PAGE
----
“Copper processing plants have always been more efficient at producing waste than producing copper,” says Chris Beal, CEO of NextOre, our joint venture with Australia’s Commonwealth Scientific and Industrial Research Organisation (CSIRO) and with RCF Ambrian. NextOre uses magnetic resonance (MR) technology to provide near-instantaneous whole-of-ore grade estimates.
“If a plant’s feed grade is 0.50 percent copper, which is common, each tonne of copper will make at least 197 tonnes of waste by the time it ends up as pure metal. And the more material that’s processed, the more water is involved,” he says.
“A conventional copper processing plant uses between 0.45 and 0.6 m3 of water per dry tonne of ore. So, for a 50,000 t/d ore copper mine, this will consume around 30,000 cubic meters of fresh water a day. That’s enough to fill an 80,000-seat stadium, like Brazil’s Maracanã, full of water in about seven weeks.”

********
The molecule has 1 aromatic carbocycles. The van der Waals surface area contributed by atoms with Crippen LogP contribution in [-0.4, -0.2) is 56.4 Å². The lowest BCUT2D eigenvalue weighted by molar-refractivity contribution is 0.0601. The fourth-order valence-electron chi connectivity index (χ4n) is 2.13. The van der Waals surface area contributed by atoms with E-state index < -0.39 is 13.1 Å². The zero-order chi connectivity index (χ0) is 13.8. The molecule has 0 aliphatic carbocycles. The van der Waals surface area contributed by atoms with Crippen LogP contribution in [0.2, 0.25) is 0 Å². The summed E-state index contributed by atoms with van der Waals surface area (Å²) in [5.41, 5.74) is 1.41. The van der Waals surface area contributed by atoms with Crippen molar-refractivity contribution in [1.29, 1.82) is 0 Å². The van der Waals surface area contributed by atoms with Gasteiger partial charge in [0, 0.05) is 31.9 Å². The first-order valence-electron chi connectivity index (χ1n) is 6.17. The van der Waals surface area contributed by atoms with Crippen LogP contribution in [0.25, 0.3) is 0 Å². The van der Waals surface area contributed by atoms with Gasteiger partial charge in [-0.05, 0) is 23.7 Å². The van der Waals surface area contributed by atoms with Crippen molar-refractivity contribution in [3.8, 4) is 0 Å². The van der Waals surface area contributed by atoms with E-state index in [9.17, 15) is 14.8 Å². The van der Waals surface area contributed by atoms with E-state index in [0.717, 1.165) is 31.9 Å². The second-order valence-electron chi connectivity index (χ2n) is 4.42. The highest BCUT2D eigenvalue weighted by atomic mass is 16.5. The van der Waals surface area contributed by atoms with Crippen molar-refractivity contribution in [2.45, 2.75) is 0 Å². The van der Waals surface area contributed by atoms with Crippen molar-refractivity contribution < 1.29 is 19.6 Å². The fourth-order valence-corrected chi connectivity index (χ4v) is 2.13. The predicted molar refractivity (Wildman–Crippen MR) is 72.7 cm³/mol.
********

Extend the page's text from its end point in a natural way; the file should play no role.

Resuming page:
Bulk ore sorting technologies, such as NextOre, ensure only the higher grades of ore are processed. This means less waste is produced, and less water is needed. And as a result, even with increasing demand, processing plants can increase throughput whilst staying the same size, or perhaps become smaller and more efficient.
Saving water through a coarser grid
Once the higher ore grade is selected, it needs to be ground. Depending on the mineralogy, the average grind size of copper ranges from 50 microns – around the same size as a grain of talcum powder – to about 200 microns.
Could coarsening the grind size help achieve greater water savings?